OPINIONS / Is there a 'climate of fear' in your workplace?

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Indy Lifestyle Online
MICHAEL WINNER, film producer: If my employees want to criticise me they can make constructive 'suggestions', carefully phrased. It doesn't hurt to engender some apprehension if they need goosing. I am charm itself 95 per cent of the time.

LUCY, newspaper features editor: You're telling me] We have an editor who is predatory, tyrannical and despotic. It's a tin- pot dictatorship. The only power we have is to make her feel guilty.

SARAH, secretary, well-known auctioneers: I think people here are particularly highly-strung and neurotic, but I wouldn't go so far as to say there was a climate of fear. I have a hobgoblin boss who erupts if I try to suggest even making him a cup of coffee: but then he's not very representative.

DOMINIC, curate: I do sometimes try to make my feelings felt in an unconfrontational way, but lowly curates don't carry that much weight.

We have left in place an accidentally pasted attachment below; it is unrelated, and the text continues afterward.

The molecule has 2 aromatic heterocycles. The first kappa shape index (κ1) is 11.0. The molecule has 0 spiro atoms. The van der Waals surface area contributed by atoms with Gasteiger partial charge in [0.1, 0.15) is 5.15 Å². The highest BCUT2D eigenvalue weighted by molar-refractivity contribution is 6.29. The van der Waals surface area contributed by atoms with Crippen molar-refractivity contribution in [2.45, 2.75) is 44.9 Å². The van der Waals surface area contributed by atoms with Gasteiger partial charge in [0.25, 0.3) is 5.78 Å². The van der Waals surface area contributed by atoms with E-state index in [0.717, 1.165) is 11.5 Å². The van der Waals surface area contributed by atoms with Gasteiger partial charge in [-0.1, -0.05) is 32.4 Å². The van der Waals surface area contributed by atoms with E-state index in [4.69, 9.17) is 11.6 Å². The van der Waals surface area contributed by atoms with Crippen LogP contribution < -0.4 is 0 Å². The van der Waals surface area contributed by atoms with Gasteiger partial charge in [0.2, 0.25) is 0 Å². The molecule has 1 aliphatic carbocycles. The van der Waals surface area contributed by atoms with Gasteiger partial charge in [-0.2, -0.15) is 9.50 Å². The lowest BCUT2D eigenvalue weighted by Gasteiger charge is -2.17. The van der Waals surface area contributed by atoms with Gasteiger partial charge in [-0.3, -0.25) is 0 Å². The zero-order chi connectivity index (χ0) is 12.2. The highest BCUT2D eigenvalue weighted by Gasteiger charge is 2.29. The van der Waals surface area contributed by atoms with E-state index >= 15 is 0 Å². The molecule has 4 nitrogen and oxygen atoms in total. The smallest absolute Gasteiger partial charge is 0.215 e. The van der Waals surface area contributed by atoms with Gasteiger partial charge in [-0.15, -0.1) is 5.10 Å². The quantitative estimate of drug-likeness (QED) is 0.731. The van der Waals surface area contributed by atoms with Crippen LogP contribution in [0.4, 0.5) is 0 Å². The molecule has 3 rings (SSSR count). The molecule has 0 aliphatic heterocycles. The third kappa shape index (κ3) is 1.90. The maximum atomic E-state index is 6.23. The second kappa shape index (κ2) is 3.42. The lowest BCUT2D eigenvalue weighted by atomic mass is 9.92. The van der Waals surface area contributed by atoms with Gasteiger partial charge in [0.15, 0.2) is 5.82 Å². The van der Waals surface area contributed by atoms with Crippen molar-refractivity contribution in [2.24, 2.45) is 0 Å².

MARY, book editor: The director of the company is not only younger than me but is a complete prat. So I find this particular company incredibly friendly and non-intimidating.

SASKIA, Victoria and Albert Museum employee: There isn't a climate of fear, it's more like awash with boredom. I could criticise my bosses for ever, but nothing would ever change. This place is just one huge talking- shop.

SPOKESMAN, Rolls-Royce: Absolutely not at all. We have a very open system of management here. Yes indeed, some redundancies were made last year, but I still MARTHA MIGOTTI, nanny: Fear? No not really. I certainly find it uncomfortable when the husband struts around the kitchen with nothing on arguing with his wife, but I feel embarrassment more than fear. I don't feel free to criticise the way they bring up their children. I never draw attention to the peanuts they pay me, but that's the problem of jobs like this.

TOM, underwriter, prominent insurance firm: Not so much fear, more like the Grim Reaper. But he's after the bosses too so they're as quivery-lipped as the rest of us. We only criticise them in private, we don't want to see them collapse in tears.

SUZANNE, teacher: Being called to the head's office is as scary for the teachers as for

the kids. We all mutter 'Achtung' when the Great White Leader passes in the corridor, but that's as far as any criticism goes.

TRACY, nurse, large London hospital: I'm pretty resigned, actually. If the whole thing goes down, well, it goes. Anyway, we've got no idea what's going on.

(Photograph omitted)

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